Septicemia is a pathological condition in which viable and multiplying bacteria may be present in the bloodstream. This condition may occur after trauma or surgery (especially of the visceral organs), immunosuppression, and obstetrical complications (5). It is a potentially life-threatening condition, and appropriate information on the causative agent should be available to the clinician as soon as possible. Bacteriological analysis of blood samples is routinely carried out by selective culturing of blood which has previously been incubated on a general medium in a blood culture system. Currently, three continuously reading, automated blood culture systems are available in clinical microbiology: the BACTEC 9240 (Becton Dickinson Instruments), the BacT/Alert (Organon Teknika), and the Extra Sensing Power (Difco Laboratories) systems. All of these machines measure the rate of production of a bacterium-specific metabolite in the culture bottle containing the patient's blood supplemented with general nutrient broth. Subsequently, if bacterial metabolic activity is detected, the positive blood culture sample is plated on an appropriate selective medium for further analysis. When the positive blood culture is taken as a starting point, microbial identification takes 24 to 72 h to complete. Reduction of the analysis time may result in reduction of the use of broad-spectrum antibiotics, as the genus or species of a pathogen gives an indirect indication of the most appropriate antibiotic to be used. This may result in a lower frequency of emergence of resistance against broad-spectrum antibiotics. Furthermore, it may result in lower cost because suppressive empiric therapy may be replaced by tailored and less expensive antibiotics with smaller spectra of activity. Several methods for rapid detection of pathogens in human blood have been described previously, and most of them have used PCR (8) or fluorescently labeled probes (4). Although these methods are fast and accurate, routine bacteriological analysis still relies heavily on classical culturing techniques. It was therefore decided that for a molecular biological method to be successfully implemented in routine bacteriology it should be fast (maximally, 1 h) and very easy to use (e.g., as complex as the preparation of a Gram-stained slide). In this study a simple and direct whole-cell hybridization assay with species- and genus-specific, fluorescently labeled oligonucleotide probes was developed and validated. The probes described in this paper comprise fluorescein-labeled, single-stranded oligonucleotides complementary to a genus- or a species-specific sequence on the 16S rRNA of the target organism. This method was subsequently applied to a set of positive blood cultures to test whether fast identification of the microbial agent present in these blood cultures was feasible. The principal results of this study show that identification of the microbial agent in a positive blood culture is possible within 25 min (gram-positive streptococci) and 45 min (gram-negative rods). Furthermore, except for the genus Staphylococcus, a 100% correlation between the results obtained by traditional culturing on selective media and the method presented here was achieved.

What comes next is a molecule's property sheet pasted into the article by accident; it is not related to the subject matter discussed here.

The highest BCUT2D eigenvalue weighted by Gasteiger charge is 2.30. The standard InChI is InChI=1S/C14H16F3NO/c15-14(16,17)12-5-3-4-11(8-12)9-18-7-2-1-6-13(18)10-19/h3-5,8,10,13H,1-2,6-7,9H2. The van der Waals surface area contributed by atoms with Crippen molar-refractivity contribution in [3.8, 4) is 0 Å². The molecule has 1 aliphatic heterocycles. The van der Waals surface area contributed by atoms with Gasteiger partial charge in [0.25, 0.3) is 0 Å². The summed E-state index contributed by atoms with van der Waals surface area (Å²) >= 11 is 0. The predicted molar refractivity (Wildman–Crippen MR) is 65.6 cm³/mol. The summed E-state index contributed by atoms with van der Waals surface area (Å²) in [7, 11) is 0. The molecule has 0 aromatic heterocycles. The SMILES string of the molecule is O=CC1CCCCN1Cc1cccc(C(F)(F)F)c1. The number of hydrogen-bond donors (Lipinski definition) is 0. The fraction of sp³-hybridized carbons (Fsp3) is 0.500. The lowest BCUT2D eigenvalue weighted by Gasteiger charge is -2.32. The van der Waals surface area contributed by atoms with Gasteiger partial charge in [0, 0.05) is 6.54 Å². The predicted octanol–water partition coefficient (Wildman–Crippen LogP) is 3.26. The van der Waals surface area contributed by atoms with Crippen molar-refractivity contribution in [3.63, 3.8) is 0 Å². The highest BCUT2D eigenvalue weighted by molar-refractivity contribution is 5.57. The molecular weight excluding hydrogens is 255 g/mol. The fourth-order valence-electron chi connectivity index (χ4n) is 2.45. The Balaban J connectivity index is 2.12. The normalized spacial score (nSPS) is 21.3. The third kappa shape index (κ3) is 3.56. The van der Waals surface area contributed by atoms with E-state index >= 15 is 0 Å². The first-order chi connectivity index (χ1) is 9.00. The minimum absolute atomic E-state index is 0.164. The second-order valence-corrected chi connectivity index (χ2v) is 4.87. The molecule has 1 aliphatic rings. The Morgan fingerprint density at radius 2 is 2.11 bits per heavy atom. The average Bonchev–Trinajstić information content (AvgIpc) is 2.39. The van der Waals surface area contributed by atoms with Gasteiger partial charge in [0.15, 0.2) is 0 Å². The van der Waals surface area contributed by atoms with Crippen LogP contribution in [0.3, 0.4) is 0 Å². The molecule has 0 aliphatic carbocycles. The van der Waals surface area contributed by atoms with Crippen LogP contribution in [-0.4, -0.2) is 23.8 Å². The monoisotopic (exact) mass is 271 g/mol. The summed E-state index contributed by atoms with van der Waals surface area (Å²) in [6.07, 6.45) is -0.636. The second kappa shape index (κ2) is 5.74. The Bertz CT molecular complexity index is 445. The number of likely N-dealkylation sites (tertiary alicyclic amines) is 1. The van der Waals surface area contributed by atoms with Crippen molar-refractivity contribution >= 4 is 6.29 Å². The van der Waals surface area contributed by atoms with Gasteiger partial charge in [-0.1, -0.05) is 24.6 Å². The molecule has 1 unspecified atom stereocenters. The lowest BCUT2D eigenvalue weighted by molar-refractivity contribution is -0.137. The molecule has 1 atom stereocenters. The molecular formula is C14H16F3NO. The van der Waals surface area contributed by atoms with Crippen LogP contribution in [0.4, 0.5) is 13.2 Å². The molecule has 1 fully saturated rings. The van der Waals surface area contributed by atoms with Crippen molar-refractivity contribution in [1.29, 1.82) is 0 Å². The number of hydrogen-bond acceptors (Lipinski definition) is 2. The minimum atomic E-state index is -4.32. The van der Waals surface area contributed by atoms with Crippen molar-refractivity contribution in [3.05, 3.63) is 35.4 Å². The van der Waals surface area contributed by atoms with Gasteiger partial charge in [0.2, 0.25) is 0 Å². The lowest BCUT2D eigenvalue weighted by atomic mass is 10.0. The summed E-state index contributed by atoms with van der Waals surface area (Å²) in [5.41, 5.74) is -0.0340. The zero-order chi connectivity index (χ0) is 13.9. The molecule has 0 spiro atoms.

During the time of this study (from 1 September 1998 to 31 January 1999) a total of 182 blood samples which tested positive in a BacT/Alert blood culture system were processed simultaneously by both whole-cell hybridization and accepted culturing methods.